Although some American officials believe that the chances of a Chinese invasion of Taiwan are increasing, the small island nation wouldn’t go down without a fight.
Taiwan’s newly upgraded F-16V fighter jets will soon be fit for duty, according to a recent Taiwanese report. The F-16V, manufactured by Lockheed Martin, is the most capable F-16 variant to date and features an advanced Active Electronically Scanned Array (AESA) radar for better all-weather target acquisition and situational awareness. It allows the F-16V to track up to twenty targets simultaneously and gives pilots better target detail. The F-16V also features a new high-definition pilot display that allows pilots to better use and manipulate maps and is larger and more user-friendly than legacy displays.
Though the F-16V is a fourth-generation fighter and lacks the stealth capabilities of other platforms like the F-22 and F-35 stealth airplanes, Taiwan’s new jet will allow Taipei to better carry out air defense and interception missions—with both eyes laser-focused on China.
The background to this is a recent assessment by a top U.S. Navy official who believes that China could try and unite with Taiwan by force within the next six years. In testimony given to the Senate Armed Services Committee, U.S. Navy Admiral Philip S. Davidson stated the following:
“I think our concerns are manifest here during this decade, not only on the development—the numbers of you know, ships, aircraft, rockets, etc. that they’ve put in the field—but the way they’re advancing those capabilities as well in combination with everything that you just cited: Hong Kong . . . and Tibet, and a line of actual control in the South China Sea and the East China Sea,” Adm. Davidson stated.
Davidson explained more concretely that one of his major concerns would be China “accelerating their ambitions to supplant the United States and our leadership role in the rules-based international order, which they’ve long said that they want to do that by 2050. I’m worried about them moving that target closer.” More specifically, “Taiwan is clearly one of their ambitions before then. And I think the threat is manifest during this decade, in fact in the next six years.”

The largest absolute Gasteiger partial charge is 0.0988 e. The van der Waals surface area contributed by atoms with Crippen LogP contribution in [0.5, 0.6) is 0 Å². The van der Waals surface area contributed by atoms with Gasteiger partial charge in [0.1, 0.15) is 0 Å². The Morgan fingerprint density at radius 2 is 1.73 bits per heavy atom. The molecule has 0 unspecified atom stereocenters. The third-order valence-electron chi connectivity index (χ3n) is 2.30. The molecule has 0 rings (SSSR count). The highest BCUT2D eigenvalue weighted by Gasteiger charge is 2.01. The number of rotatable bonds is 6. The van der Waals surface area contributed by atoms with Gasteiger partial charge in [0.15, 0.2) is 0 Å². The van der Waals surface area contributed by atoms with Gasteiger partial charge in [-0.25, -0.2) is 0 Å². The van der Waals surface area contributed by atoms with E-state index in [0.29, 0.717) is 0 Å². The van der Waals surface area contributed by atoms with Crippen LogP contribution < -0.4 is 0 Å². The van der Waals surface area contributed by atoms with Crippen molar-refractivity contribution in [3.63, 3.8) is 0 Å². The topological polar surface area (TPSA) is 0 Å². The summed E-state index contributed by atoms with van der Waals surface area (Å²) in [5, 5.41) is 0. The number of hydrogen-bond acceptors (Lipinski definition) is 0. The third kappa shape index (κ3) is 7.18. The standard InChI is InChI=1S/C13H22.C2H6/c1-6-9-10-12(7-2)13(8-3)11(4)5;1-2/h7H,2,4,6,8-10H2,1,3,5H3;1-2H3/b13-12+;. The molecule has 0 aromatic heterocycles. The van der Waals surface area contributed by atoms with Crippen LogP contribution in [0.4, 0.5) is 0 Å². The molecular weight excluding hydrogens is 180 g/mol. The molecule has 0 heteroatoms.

Late last year, Taiwan received a series of three arms deals worth $1.8 billion that included eleven HIMARS mobile rocket launchers, 135 Standoff Land Attack Missile Expanded Response (SLAM-ER) Missiles, as well as a total of six MS-110 Reconnaissance Pods along with related training, support, and maintenance equipment. Although the three deals, approved by the Defense Security Cooperation Agency, were deemed not enough to alter the military balance of power in the region, they would indeed augment the island nation’s ability to fend off a potential Chinese invasion force via the Formosa Strait.
Defending against a Chinese invasion would be no easy task, though modern F-16Vs may be able to tip the scales —ever so slightly—more in Taiwan’s favor by making it more complicated and costly for Beijing. Either way, Taiwan wouldn’t go down without a fight.
Caleb Larson is a defense writer for the National Interest. He holds a Master of Public Policy and covers U.S. and Russian security, European defense issues, and German politics and culture.